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Scots who voted to keep Britain in the European Union are bracing for the economic shock that a ‘hard Brexit’ could bring to fisheries and oil – and the debate that will follow about whether Scotland should go its own way

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The busy harbour of Aberdeen, Scotland's third largest city.Photography by Paul Reid/The Globe and Mail

For decades, the dark North Sea waters that lap at this city’s bustling harbour have provided bounty after bounty to residents of Aberdeen. There are fish, plenty of them, in those chilly depths, and beneath them lies an even more lucrative catch: oil.

But with Brexit on the horizon, there’s uncertainty over what the North Sea will deliver next. A pair of studies have forecast that Brexit – whatever form it takes – combined with Aberdeen’s international work force and its reliance on export-focused industries such as fishing and oil production, will result in a perfect storm that will see this port city in northeastern Scotland hit harder by Brexit than anywhere else in Britain.

Residents say such a future would be doubly bitter given that Aberdeen, like the rest of Scotland, voted strongly in favour of remaining in the EU in the 2016 referendum that set Britain down its murky current path. If Brexit goes as poorly here as the studies predict, some say a fresh vote on Scottish independence – with an eye to rejoining the EU – could quickly follow.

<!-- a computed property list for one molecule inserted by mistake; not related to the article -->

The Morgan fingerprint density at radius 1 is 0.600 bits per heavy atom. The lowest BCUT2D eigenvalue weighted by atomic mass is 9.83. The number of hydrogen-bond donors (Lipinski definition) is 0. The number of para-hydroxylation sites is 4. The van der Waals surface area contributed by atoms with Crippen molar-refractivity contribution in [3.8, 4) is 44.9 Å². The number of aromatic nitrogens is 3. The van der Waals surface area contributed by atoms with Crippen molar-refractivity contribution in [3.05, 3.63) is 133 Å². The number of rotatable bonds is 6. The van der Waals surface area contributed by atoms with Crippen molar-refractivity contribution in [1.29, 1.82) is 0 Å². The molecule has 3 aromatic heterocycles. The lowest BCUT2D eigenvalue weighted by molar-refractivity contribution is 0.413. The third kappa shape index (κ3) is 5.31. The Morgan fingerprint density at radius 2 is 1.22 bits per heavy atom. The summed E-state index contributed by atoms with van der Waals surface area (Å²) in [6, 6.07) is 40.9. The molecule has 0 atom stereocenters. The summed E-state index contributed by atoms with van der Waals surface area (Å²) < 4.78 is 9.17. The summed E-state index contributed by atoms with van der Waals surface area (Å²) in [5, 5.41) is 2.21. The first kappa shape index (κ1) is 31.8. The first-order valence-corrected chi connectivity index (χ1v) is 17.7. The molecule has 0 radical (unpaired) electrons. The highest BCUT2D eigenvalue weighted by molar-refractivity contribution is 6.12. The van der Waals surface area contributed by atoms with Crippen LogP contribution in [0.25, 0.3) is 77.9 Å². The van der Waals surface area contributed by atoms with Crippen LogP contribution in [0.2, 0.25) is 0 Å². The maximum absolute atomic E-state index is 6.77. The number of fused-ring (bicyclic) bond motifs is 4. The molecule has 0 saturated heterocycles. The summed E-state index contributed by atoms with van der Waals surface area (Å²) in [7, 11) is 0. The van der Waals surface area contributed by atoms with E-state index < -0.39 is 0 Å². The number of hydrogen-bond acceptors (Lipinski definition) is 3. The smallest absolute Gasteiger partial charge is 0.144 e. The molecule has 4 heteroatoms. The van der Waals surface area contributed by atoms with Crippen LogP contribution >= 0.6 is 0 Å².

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Aberdeen's Union Street, one of the major hubs of commerce.

Aberdeen – a grey city of granite buildings that can sparkle when the sun hits them just right – was already struggling before Brexit became part of the equation.

As oil prices fell from over US$100 a barrel in 2014 to less than US$30 just two years later, the city’s fortunes tumbled with it. As job losses and pay cuts rippled through the industry, a city that was transformed from a fishing town into “Europe’s oil capital” by the 1970s discovery of offshore reserves, just as suddenly became a place of deserted properties and food-bank lineups.